« Last Edit: July 10, 2006, 06:22:50 AM by Stephen Best » Logged
dlashier
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« Reply #11 on: July 10, 2006, 03:47:54 AM »
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Get in the habit of doing well exposed photographs, that do only need some minor corrections, which can be done inside the raw conversion software
[{POST_SNAPBACK}][/a]
I tend to agree with this, for many or most images. Examples are [a href=\"http://www.lashier.com/home.cfm?dir_cat=26101]do it in C1 or PS[/url] and River Hybrid. OTOH there are cases (as in some of my other adjustment examples) where Photoshop is indispensible. Adobe is finally recognizing this by even producing a product such as Lightroom.

- DL
« Last Edit: July 10, 2006, 03:50:15 AM by dlashier » Logged

bjanes
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« Reply #12 on: July 10, 2006, 07:05:12 AM »
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More precisely, perceptual is compressing the colours within the reference space (PCS), not the input space. The size/shape of the input space is irrelevant for the conversion. Take an image in sRGB and print it out. Convert the image to ProPhoto and print it out. Compare the two. There should be no difference. The gamut mapping diagrams are merely a simplification ... and the source of some confusion it seems.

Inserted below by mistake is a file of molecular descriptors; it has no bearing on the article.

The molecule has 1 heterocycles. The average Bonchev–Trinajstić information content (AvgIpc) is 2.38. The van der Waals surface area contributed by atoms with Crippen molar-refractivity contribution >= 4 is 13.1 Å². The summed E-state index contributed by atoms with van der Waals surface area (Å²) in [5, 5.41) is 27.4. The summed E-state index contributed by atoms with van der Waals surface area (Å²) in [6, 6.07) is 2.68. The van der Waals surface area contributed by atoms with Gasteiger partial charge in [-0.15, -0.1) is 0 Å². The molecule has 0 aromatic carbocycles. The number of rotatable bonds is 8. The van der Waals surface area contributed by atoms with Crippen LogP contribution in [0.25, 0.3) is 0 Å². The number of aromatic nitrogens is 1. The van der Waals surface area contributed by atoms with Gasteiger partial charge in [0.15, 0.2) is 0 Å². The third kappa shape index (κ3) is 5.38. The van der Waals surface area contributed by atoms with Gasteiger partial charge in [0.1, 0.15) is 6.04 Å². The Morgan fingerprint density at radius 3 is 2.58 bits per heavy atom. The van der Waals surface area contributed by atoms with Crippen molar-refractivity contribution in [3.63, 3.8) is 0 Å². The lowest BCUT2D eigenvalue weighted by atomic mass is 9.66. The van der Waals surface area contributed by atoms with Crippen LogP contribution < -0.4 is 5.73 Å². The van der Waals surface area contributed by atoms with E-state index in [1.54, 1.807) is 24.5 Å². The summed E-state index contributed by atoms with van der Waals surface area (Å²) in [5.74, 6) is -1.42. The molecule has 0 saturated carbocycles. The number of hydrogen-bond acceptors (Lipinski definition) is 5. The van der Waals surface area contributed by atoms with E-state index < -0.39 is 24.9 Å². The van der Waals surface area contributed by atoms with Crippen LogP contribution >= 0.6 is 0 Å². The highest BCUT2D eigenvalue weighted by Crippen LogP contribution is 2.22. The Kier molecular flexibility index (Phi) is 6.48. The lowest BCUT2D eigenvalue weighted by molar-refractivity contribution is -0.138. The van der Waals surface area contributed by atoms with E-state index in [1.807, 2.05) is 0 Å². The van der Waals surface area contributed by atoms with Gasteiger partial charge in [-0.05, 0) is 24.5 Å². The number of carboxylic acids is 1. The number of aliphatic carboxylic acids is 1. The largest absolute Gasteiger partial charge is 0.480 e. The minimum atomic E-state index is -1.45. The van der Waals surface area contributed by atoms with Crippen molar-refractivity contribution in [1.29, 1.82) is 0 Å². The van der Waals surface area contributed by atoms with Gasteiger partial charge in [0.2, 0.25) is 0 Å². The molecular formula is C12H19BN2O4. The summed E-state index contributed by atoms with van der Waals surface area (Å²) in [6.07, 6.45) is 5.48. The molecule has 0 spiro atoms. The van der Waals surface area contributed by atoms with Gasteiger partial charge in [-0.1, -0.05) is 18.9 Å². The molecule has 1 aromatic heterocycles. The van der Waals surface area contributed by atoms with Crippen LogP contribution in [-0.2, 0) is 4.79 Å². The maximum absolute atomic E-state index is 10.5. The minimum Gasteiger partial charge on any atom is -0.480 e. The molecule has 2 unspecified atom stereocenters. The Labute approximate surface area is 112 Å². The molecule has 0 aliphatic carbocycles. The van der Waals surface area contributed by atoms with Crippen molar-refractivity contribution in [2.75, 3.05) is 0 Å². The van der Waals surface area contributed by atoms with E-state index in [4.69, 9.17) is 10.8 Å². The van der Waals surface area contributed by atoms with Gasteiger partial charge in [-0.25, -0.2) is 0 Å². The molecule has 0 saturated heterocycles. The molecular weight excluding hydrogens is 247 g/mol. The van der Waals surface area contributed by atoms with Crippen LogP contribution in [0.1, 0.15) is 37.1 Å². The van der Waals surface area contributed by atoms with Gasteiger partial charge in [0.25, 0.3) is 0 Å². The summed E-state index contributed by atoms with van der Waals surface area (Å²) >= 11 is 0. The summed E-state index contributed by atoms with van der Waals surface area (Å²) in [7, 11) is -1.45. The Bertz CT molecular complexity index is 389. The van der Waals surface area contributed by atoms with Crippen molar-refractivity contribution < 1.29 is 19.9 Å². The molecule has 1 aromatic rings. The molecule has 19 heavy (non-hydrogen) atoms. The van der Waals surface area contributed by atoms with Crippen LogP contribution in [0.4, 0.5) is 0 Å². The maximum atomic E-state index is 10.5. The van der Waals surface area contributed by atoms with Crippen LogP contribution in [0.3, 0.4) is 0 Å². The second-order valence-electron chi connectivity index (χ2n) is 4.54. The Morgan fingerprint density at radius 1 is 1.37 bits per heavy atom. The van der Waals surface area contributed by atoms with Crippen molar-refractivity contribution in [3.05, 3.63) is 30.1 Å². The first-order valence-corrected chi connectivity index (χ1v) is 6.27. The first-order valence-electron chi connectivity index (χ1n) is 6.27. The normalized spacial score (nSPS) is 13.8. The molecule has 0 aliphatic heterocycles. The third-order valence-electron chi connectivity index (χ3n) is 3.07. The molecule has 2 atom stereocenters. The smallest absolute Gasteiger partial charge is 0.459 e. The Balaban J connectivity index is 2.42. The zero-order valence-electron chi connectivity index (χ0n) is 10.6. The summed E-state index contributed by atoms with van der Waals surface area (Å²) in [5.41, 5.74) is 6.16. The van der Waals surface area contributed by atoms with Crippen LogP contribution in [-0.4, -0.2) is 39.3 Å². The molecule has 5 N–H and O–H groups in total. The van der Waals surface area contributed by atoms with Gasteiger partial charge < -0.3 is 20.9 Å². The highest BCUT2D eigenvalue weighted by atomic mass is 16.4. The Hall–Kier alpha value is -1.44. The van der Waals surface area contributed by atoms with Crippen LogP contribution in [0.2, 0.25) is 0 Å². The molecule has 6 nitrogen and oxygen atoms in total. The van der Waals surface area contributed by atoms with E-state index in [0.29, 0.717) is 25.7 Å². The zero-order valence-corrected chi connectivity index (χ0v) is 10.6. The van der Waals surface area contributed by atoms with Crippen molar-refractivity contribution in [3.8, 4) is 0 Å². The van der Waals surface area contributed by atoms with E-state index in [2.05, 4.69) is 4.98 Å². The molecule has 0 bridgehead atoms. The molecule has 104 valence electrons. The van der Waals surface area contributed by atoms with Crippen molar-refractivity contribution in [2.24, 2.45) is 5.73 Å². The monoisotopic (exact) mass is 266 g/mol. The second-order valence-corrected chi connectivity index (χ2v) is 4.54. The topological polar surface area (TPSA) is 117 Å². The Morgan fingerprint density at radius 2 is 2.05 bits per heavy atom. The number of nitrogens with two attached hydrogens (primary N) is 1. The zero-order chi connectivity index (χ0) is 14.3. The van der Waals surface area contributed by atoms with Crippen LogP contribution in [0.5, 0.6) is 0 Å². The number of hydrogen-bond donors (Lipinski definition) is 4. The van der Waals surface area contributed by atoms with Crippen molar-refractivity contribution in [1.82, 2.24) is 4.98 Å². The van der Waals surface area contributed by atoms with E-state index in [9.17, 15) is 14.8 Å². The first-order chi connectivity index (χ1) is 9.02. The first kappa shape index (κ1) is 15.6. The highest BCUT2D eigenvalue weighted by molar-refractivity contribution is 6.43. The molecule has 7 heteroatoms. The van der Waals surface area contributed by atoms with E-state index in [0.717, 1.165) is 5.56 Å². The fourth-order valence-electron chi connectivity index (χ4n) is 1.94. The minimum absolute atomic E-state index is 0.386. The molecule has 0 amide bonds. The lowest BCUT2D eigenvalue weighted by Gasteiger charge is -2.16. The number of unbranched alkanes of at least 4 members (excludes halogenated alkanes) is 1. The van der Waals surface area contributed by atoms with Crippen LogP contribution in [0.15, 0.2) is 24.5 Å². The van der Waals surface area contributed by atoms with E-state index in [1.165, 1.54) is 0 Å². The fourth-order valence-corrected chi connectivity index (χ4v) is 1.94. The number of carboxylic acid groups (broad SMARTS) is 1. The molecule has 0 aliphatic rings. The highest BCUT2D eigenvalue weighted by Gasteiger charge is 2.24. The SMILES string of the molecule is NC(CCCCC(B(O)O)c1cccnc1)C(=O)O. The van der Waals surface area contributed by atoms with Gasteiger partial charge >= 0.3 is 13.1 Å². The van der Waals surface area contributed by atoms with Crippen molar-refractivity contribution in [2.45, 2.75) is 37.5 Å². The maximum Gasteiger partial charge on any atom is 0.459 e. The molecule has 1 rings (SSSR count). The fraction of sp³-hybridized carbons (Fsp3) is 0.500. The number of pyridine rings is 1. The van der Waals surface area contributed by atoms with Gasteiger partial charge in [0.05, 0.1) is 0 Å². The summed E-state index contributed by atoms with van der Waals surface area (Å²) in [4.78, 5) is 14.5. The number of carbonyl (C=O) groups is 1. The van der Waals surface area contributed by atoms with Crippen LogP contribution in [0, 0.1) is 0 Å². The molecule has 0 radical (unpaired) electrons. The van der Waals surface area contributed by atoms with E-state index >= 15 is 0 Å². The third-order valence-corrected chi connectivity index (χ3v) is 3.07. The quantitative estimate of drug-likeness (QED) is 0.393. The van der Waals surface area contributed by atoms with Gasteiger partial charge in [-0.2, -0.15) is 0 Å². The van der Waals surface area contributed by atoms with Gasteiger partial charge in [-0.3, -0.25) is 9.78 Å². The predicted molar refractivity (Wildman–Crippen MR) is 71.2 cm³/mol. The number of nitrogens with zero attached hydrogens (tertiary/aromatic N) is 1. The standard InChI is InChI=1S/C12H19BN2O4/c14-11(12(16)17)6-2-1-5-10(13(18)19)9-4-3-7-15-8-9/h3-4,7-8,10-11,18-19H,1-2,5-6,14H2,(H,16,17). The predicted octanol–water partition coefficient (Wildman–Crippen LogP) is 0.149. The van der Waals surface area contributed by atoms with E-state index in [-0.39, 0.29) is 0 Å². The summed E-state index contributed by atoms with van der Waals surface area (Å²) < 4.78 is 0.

[{POST_SNAPBACK}][/a]

In the context of my statment, we were talking about converting into ProPhotoRGB and then mapping it into a smaller space such as a printer space or sRGB for web output, and were not considering converting from sRGB to Prophoto. Furthermore, in converting from one space to another, Photoshop does not convert the input file to the PCS (CIE LAB) and then to the output space. This would be too slow. Andrew Rodney covers this in this color management book, I think, and perhaps he will jump in here. Where CIE LAB comes in is that the RGB coordinates for the conversion are expressed in CIE LAB and a three-by-three matrix transform is done. See Pointon for an example:

[a href=\"http://www.poynton.com/notes/colour_and_gamma/ColorFAQ.html#RTFToC20]http://www.poynton.com/notes/colour_and_ga...Q.html#RTFToC20[/url]

In any case, in your example, convterting from sRGB into ProPhoto, there can be a difference in the prints. If you print the converted ProPhoto with relative colorimetric, there will be no difference, since there could be no out of gamut colors. If you used perceptual rendering, then there would be a difference, since the entire gamut of ProPhoto would be compressed by a predetermined amount, even though there are no out of gamut colors.
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Stephen Best
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« Reply #13 on: July 10, 2006, 08:03:32 AM »